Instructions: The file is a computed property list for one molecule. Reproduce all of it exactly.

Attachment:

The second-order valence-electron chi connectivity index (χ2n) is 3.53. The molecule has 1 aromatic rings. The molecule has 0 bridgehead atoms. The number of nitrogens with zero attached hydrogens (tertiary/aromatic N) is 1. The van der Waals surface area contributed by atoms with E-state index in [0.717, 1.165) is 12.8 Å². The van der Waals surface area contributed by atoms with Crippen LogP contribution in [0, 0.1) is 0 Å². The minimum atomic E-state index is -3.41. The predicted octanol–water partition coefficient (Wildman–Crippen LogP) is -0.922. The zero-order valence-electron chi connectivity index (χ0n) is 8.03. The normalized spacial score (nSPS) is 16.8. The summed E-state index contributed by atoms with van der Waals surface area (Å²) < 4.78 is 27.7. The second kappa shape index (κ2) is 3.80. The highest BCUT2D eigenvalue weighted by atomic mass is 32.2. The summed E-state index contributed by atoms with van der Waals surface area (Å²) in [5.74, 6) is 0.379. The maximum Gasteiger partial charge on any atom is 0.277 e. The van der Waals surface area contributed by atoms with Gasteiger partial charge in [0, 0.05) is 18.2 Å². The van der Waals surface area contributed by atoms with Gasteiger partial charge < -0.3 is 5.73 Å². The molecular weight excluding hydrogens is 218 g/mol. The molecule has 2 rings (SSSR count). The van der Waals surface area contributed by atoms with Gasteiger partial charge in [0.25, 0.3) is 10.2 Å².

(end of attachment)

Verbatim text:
The second-order valence-electron chi connectivity index (χ2n) is 3.53. The molecule has 1 aromatic rings. The molecule has 0 bridgehead atoms. The number of nitrogens with zero attached hydrogens (tertiary/aromatic N) is 1. The van der Waals surface area contributed by atoms with E-state index in [0.717, 1.165) is 12.8 Å². The van der Waals surface area contributed by atoms with Crippen LogP contribution in [0, 0.1) is 0 Å². The minimum atomic E-state index is -3.41. The predicted octanol–water partition coefficient (Wildman–Crippen LogP) is -0.922. The zero-order valence-electron chi connectivity index (χ0n) is 8.03. The normalized spacial score (nSPS) is 16.8. The summed E-state index contributed by atoms with van der Waals surface area (Å²) < 4.78 is 27.7. The second kappa shape index (κ2) is 3.80. The highest BCUT2D eigenvalue weighted by atomic mass is 32.2. The summed E-state index contributed by atoms with van der Waals surface area (Å²) in [5.74, 6) is 0.379. The maximum Gasteiger partial charge on any atom is 0.277 e. The van der Waals surface area contributed by atoms with Gasteiger partial charge in [0, 0.05) is 18.2 Å². The van der Waals surface area contributed by atoms with Gasteiger partial charge < -0.3 is 5.73 Å². The molecular weight excluding hydrogens is 218 g/mol. The molecule has 2 rings (SSSR count). The van der Waals surface area contributed by atoms with Gasteiger partial charge in [0.25, 0.3) is 10.2 Å².